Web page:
source http://massage.kelowna-bc.ca/ – Traditional Chinese Medicine, or TCM, is perhaps the longest surviving medical tradition in the world; this thousands-years old, multifaceted practice yet serves many people living in the most populous nation and all over the world. While herbal medicine and acupuncture are among the more widely known forms of treatment in the United States it is a testament to the importance of massage in Eastern thought that in the oldest surviving book of Chinese medicine, the Huang Ti Nei Ching, massage was accorded a place alongside those methods mentioned as a popular folk remedy. The modern Japanese massage technique shiatsu is a worthy heir of the monolithic Chinese tradition as well as a unique branch of the general massage field.
The technique of “finger pressure” (shiatsu) originated with Tokujiro Namikoshi in the early 1900’s, who at the age of seven began developing the massage technique by trial and error through the attempted treatment of his arthritic mother. As the name implies, the basics of Shiatsu are squarely concerned with the use of the fingers and palm, though Shiatsu would eventually come to embrace employment of the masseur’s legs, arms, and bodyweight as tools of treatment. Through Tokujiro’s efforts Shiatsu was established in 1940 at his own school, the Japan Shiatsu College, and in 1957 Shiatsu was recognized by the Japanese government as a distinct form of therapy.
The basic mechanics of Shiatsu are deceptively straightforward: in place of complex hand movements common to Western massage techniques Tokujiro’s method calls for simply placing a hand, knee, etc. on a certain area of the patient’s body and applying little or much of one’s body weight as the occasion calls for. The subtler aspects of the practice, or at least the underlying philosophy, however, are decidedly more difficult for the outsider to grasp. As is common across Eastern medical traditions the concept of ki (the Japanese term for the Chinese chi) remains paramount: the idea of a life-breath, a spirit, in each of us that may be damaged and healed and damage and heal the body in turn dictates philosophies of attuning the entire self to a healthy state as well as an ongoing communication between the ki of the masseur and massaged person. A damaged spirit will manifest itself as a physical ailment, and vice-versa, calling for the Shiatsu practitioner to massage with the goal of realigning the flow of ki throughout the body as well as assuaging what physical ailments s/he may. Of equal importance is the verbal and non-verbal communication of the Shiatsu masseur and the patient, which is considered a vital part of the healing and supporting process in both parties. Shiatsu is regarded by its adherents as less of a medical treatment then as a two-way holistic treatment of mind and body.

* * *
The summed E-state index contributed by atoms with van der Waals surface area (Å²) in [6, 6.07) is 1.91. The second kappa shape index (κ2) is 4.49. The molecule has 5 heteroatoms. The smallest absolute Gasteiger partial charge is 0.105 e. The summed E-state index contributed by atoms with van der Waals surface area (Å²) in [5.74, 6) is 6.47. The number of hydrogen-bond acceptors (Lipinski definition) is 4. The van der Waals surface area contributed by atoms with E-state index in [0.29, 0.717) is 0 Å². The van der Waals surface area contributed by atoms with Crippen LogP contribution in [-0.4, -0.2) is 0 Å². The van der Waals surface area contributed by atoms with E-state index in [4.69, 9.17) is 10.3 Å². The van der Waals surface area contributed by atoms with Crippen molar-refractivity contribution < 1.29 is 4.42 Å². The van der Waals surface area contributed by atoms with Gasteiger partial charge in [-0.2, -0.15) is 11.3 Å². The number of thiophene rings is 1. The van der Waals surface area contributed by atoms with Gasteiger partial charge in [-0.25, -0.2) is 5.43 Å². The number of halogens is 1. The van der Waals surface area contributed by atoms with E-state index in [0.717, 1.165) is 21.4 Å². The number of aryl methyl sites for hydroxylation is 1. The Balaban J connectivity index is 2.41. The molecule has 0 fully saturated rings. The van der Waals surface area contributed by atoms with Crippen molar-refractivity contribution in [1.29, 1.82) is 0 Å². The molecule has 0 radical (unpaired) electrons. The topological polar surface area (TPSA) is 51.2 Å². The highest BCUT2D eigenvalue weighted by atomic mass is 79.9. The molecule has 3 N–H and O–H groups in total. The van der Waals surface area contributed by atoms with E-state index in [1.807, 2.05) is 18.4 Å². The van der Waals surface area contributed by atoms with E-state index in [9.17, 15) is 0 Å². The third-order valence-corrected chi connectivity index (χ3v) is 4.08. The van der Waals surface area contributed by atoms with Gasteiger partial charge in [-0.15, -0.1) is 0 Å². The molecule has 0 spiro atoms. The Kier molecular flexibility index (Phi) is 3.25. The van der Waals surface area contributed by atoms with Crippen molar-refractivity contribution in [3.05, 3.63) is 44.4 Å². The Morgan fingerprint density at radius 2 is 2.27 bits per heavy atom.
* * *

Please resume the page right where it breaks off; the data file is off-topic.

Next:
Shiatsu is a widely popular practice in Asia and throughout the world as it wins supporters through its simple yet spiritually uplifting massage techniques. While the nature of massage ultimately places some limit on its treating potential Shiatsu suggests a method of cultivating overall physical well-being through the realignment of one’s spirit; this practice, as well as other forms of Eastern medicine, recommends itself as a physical and spiritual treatment to complement medicinal traditions in Asia and throughout the world.